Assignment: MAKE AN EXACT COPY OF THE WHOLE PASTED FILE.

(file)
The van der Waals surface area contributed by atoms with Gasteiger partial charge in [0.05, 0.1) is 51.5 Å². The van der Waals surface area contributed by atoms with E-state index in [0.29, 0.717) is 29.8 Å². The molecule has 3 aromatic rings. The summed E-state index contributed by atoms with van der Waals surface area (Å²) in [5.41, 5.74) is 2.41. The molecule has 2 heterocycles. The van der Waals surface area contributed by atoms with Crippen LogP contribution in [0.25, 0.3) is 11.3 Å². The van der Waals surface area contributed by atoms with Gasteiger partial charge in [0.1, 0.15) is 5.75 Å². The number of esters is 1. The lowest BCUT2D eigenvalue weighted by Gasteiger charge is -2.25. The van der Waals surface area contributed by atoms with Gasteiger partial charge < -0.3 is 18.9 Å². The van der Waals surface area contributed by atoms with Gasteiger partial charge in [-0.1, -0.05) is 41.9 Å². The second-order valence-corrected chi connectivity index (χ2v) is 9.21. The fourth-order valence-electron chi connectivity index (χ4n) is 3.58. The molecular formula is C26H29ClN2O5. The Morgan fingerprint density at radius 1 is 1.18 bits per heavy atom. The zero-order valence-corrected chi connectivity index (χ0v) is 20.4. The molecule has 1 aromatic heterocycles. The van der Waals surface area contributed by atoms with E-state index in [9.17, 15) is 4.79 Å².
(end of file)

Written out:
The van der Waals surface area contributed by atoms with Gasteiger partial charge in [0.05, 0.1) is 51.5 Å². The van der Waals surface area contributed by atoms with E-state index in [0.29, 0.717) is 29.8 Å². The molecule has 3 aromatic rings. The summed E-state index contributed by atoms with van der Waals surface area (Å²) in [5.41, 5.74) is 2.41. The molecule has 2 heterocycles. The van der Waals surface area contributed by atoms with Crippen LogP contribution in [0.25, 0.3) is 11.3 Å². The van der Waals surface area contributed by atoms with Gasteiger partial charge in [0.1, 0.15) is 5.75 Å². The number of esters is 1. The lowest BCUT2D eigenvalue weighted by Gasteiger charge is -2.25. The van der Waals surface area contributed by atoms with Gasteiger partial charge < -0.3 is 18.9 Å². The van der Waals surface area contributed by atoms with Gasteiger partial charge in [-0.1, -0.05) is 41.9 Å². The second-order valence-corrected chi connectivity index (χ2v) is 9.21. The fourth-order valence-electron chi connectivity index (χ4n) is 3.58. The molecular formula is C26H29ClN2O5. The Morgan fingerprint density at radius 1 is 1.18 bits per heavy atom. The zero-order valence-corrected chi connectivity index (χ0v) is 20.4. The molecule has 1 aromatic heterocycles. The van der Waals surface area contributed by atoms with E-state index in [9.17, 15) is 4.79 Å².